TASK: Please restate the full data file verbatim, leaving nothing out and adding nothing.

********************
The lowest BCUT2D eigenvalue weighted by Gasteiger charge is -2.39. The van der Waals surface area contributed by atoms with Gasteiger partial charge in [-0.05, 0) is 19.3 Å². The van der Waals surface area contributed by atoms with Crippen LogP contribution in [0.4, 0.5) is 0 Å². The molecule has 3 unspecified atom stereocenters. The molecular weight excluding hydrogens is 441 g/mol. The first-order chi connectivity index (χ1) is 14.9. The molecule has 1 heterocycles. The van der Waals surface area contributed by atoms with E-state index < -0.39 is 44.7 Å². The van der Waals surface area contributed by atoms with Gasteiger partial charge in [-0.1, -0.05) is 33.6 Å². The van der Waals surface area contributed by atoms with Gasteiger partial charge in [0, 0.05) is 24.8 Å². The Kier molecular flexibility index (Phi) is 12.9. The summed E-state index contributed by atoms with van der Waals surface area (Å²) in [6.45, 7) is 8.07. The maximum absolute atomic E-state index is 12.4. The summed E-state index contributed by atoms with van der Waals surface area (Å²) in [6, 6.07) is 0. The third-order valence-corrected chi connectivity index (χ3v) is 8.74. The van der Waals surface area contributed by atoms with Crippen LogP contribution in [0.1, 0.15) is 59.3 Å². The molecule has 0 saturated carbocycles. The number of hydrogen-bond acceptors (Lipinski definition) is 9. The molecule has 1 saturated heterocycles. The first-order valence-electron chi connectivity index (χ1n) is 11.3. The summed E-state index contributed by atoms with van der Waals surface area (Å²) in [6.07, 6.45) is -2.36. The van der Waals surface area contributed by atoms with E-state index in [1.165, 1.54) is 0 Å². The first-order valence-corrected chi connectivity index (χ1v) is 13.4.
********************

The lowest BCUT2D eigenvalue weighted by Gasteiger charge is -2.39. The van der Waals surface area contributed by atoms with Gasteiger partial charge in [-0.05, 0) is 19.3 Å². The van der Waals surface area contributed by atoms with Crippen LogP contribution in [0.4, 0.5) is 0 Å². The molecule has 3 unspecified atom stereocenters. The molecular weight excluding hydrogens is 441 g/mol. The first-order chi connectivity index (χ1) is 14.9. The molecule has 1 heterocycles. The van der Waals surface area contributed by atoms with E-state index < -0.39 is 44.7 Å². The van der Waals surface area contributed by atoms with Gasteiger partial charge in [-0.1, -0.05) is 33.6 Å². The van der Waals surface area contributed by atoms with Gasteiger partial charge in [0, 0.05) is 24.8 Å². The Kier molecular flexibility index (Phi) is 12.9. The summed E-state index contributed by atoms with van der Waals surface area (Å²) in [6.45, 7) is 8.07. The maximum absolute atomic E-state index is 12.4. The summed E-state index contributed by atoms with van der Waals surface area (Å²) in [6, 6.07) is 0. The third-order valence-corrected chi connectivity index (χ3v) is 8.74. The van der Waals surface area contributed by atoms with Crippen LogP contribution in [0.1, 0.15) is 59.3 Å². The molecule has 0 saturated carbocycles. The number of hydrogen-bond acceptors (Lipinski definition) is 9. The molecule has 1 saturated heterocycles. The first-order valence-electron chi connectivity index (χ1n) is 11.3. The summed E-state index contributed by atoms with van der Waals surface area (Å²) in [6.07, 6.45) is -2.36. The van der Waals surface area contributed by atoms with E-state index in [1.165, 1.54) is 0 Å². The first-order valence-corrected chi connectivity index (χ1v) is 13.4.